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  • Article / Yesterday at 13:00 GMT

    Goldilocks and the three currency bears

    Head of Trading / The ECU Group plc
    United Kingdom
    Goldilocks and the three currency bears
    The US Federal Reserve, the Reserve Bank of New Zealand and the Bank of Japan all judged that the current growth and inflation backdrop is neither too hot, nor too cold. Their inaction reinforces a picture of central banks increasingly reaching the limits of monetary policy and of currencies playing a growing (if unspoken) role.
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    12h
    JakubSzalaFX JakubSzalaFX
    "through this low growth may well be above the current "potential growth""

    Interesting how the economy structure has changed after the crisis.

    Growth trend smoothing, due to unconventional...
  • Article / Yesterday at 8:54 GMT

    From the Floor: US economy teeters on brink, treasuries rally

    Saxo Bank
    Norway
    From the Floor: US economy teeters on brink, treasuries rally
    The US Federal Reserve kept interest rates unchanged on Wednesday and signalled it is in no hurry to hike, which some interpreted as a less hawkish stance than expected. An advance estimate of US first-quarter GDP is awaited on Thursday amid increasing signs that the economy could be flirting with negative growth, says Saxo Bank's chief economist Steen Jakobsen.
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  • Editor’s Picks / Yesterday at 5:46 GMT

    Market 'stunned' as BoJ holds off on more stimulus

    Bloomberg
    The Bank of Japan held off on expanding monetary stimulus, as Governor Haruhiko Kuroda and his colleagues opted to take more time to assess the impact of negative interest rates. The move comes as a surprise to the slight majority of economists surveyed by Bloomberg who had projected some action from the central bank in response to a strengthening in the yen that has cast a shadow over prospects for higher wages and investment. The currency rallied against the dollar immediately after the decision while stocks in Tokyo tumbled. Policy makers are betting that their success in bringing down borrowing costs since unveiling the negative-rate strategy in January will generate an acceleration in lending. They left unchanged three key easing tools -- the 80 trillion yen ($732 billion) target for expanding the monetary base, mostly through government-bond purchases, the 0.1% negative rate on a portion of the cash banks park at the BOJ, and a program to buy riskier assets including stocks.
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  • Editor’s Picks / Yesterday at 2:31 GMT

    Japan's data deluge - the economic takeaways

    Bloomberg
    Here’s what you need to know about the slew of economic indicators released in Tokyo Thursday morning as investors await the Bank of Japan’s policy decision later in the day. A key gauge of consumer prices slumped, leaving Governor Haruhiko Kuroda far from his 2% inflation goal. A rise in industrial output reflected a rebound from a month earlier, when auto production was crimped because of a steel-mill explosion; the outlook for the months ahead is poor. Household spending is volatile and fell again, while retail sales figures were mixed. The unemployment rate of 3.2 % indicates a tight job market, but this has yet to drive significant gains in wages for full-time workers. Core CPI shows the challenge Japan faces in fully escaping the deflation that marred the economy before Prime Minister Shinzo Abe and Kuroda launched their reflation campaign. The core index also weakened slightly, significant given it previously helped support the BOJ’s view that there is improvement in inflation.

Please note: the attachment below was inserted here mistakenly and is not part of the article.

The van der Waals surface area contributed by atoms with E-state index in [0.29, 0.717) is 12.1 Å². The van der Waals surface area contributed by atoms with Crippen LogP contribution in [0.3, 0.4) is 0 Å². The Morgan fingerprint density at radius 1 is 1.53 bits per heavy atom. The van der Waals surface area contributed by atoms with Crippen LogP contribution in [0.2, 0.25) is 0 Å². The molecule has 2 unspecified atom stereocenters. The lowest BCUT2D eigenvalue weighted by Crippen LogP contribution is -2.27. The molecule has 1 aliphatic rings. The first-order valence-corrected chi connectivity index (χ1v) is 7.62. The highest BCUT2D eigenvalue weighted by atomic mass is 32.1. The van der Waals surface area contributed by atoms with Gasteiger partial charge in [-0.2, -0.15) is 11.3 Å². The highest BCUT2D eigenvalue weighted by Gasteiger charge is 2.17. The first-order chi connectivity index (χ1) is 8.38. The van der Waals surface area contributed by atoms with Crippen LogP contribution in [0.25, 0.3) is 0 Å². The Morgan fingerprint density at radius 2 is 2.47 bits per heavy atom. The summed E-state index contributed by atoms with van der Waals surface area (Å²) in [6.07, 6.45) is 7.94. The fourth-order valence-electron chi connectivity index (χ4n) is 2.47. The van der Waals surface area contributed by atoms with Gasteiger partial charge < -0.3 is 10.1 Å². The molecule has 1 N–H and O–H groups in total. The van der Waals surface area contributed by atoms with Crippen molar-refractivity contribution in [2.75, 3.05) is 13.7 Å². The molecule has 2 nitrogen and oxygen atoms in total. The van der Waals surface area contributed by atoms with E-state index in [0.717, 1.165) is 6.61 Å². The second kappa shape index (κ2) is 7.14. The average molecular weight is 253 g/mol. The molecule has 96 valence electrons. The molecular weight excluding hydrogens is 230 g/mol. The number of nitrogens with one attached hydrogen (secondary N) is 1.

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  • Article / Yesterday at 2:18 GMT

    The Yen run ending in tears is a prophecy come true

    Blogger / MoreLiver's Daily
    Finland
    The Yen run ending in tears is a prophecy come true
    Over a year ago I warned that the Japanese yen's weakening would end in tears. The tears started flowing last January, when the Bank of Japan surprised and lowered rates into negative territory. It was surprising, but probably a trend reversal. Today USDJPY is at an important juncture. Will the JPY's strengthening continue from here, or is something else afoot?
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    22h
    Juhani Huopainen Juhani Huopainen
    And so it went:
  • Editor’s Picks / Yesterday at 0:36 GMT

    For commodities, the bad times are just beginning

    Nikkei Asian Review
    For the commodities market, the good times have come and gone, but the bad times are only just beginning. Each commodities supercycle has always been followed by a downturn that lasted just as long, or longer. With demand weak and oversupply rampant, it is unlikely that this time will be any different. For many countries and companies, this means the only options are adapt or die. Commodities accounted for more than 80% of total exports in 63 of 135 developing countries in 2012-13. Brazil and South Africa were investor darlings until a few years ago. Now their economies are in turmoil, dragged down by their ailing mining sectors. Even richer countries, such as Canada and Australia, are suffering hangovers from the mining boom.
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